Warbrick started assembling a team for the tour in early 1888.[6] He had difficulties assembling a squad due to player availability, and failed to secure the talented Jack Taiaroa due to his university commitments.[7][a] Some Māori players who initially agreed to play later pulled out when the eligibility criteria were relaxed to allow squad members who were only part-Māori.[7] Twenty Māori or part-Māori players joined the squad;[9] five Pākehā (white New Zealand) players were added after the team lost to Auckland.[9] Due to the inclusion of these Pākehā players the team was renamed from the "New Zealand Maori" to the "New Zealand Native Football Representatives".[10] The final squad comprised 26 players (including Warbrick);[10] of these at least five were full-blooded Māori, while fourteen had a Māori mother and a Pākehā father. The parentage of some of the players is unknown.[9]

The team toured New Zealand before departing overseas,[11] playing against Hawke's Bay, Auckland, Nelson, Wellington, Canterbury, South Canterbury, and Otago.[12] The first game was contested against Hawke's Bay in Napier on 23 June 1888.[13] They played nine games in their preliminary tour of New Zealand, and won seven of them.[14] Their last New Zealand match before departure, against Otago played in Dunedin on 31 July 1888, was won by one try to nil.[12][15]

The team sailed for Australia from Dunedin, leaving on 1 August 1888.[14] In Melbourne, Scott recruited Jack Lawlor to train the players in Victorian Rules football in Britain as preparation for possible Victorian Rules matches on their return to Australia.[14] The team played two rugby matches against the Melbourne Rugby Union team, winning the first and drawing the second, before continuing to Britain via Suez.[14] They arrived in London on 27 September 1888.[16]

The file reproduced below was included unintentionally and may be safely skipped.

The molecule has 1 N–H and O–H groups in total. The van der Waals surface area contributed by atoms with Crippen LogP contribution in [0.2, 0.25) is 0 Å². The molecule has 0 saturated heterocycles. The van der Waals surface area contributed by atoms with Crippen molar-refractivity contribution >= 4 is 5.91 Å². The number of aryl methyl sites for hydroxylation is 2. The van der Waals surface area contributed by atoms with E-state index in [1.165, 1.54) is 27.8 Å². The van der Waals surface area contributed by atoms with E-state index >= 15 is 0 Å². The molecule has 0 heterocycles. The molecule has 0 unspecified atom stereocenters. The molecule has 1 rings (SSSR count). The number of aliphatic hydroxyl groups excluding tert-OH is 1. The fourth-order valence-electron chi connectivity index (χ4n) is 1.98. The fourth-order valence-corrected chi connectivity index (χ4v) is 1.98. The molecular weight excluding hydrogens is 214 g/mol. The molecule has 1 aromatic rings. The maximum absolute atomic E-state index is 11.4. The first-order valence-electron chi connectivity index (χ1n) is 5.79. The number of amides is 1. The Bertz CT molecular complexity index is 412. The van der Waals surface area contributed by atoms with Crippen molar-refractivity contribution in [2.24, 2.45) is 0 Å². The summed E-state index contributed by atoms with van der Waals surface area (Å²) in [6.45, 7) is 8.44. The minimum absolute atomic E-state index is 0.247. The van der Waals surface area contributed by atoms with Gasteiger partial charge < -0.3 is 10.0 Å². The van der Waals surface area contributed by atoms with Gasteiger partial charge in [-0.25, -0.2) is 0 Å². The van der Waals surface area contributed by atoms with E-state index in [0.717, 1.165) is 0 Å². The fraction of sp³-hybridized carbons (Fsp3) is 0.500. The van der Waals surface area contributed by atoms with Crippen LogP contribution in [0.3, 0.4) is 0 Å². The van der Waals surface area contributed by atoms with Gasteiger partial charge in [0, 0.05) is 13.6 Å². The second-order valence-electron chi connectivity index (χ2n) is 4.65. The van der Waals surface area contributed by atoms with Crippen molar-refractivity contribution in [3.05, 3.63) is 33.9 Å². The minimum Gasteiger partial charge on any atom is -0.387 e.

Arrival in England and early matches[edit]

Photograph of the Native football team and management
A team photo of the 1888–89 New Zealand Native football team while in England prior to a match against Middlesex

The team were met in Britain by local rugby administrators, including an official of England's Rugby Football Union (RFU).[17] The first match of the tour was against Surrey, where the team became the first New Zealand side to perform a haka, and also the first to wear an all black uniform.[18] That the team was predominantly Māori provoked curiosity from the British press[17] – at the time, most Britons had not seen non-white people[19] – but there was some surprise that the team were not as "Māori" as had been expected. "They are not unlike Europeans," a Scottish reporter wrote in November 1888; "that is their resemblance is great when one remembers that they were a savage tribe no further back than a generation".[20] The Surrey match, which was refereed by the RFU secretary George Rowland Hill, was won 4–1 by the Natives after they scored two tries.[18][21]

The Natives next defeated both Northamptonshire and Kent, before defeats by Moseley and Burton-on-Trent.[18] Both defeats were unexpected, and in the Moseley match, injuries played a part – the tourists played most of the match at least two men down, as replacements were then not allowed.[22][23] The team recovered to win their next game, against Midlands Counties in Birmingham. Their next fixture was against Middlesex in a match not open to the public, and hosted by the Earl of Sheffield at Sheffield Park, Uckfield.[24] The Middlesex side contained a number of international players,[24] including Arthur Gould.[25] Middlesex won easily, with the Natives play characterised by poor tackling. The final score was 9–0, with three tries conceded by the New Zealanders. Prior to the match both sides had enjoyed lunch with wine – an indulgence the Natives were not used to.[24] A report in the Auckland Star had this to say of the game:

The New Zealanders expected to meet a mere exhibition 15 of scratch players, whereas Mr Rowland Hill had carefully collected the best possible team available. Such " passing " as the Home men displayed the Maoris frankly admit they have never previously witnessed. Said McCausland whilst we were on the platform waiting for the London train, "I think they would have just beaten us, even if we had been in good form."[25]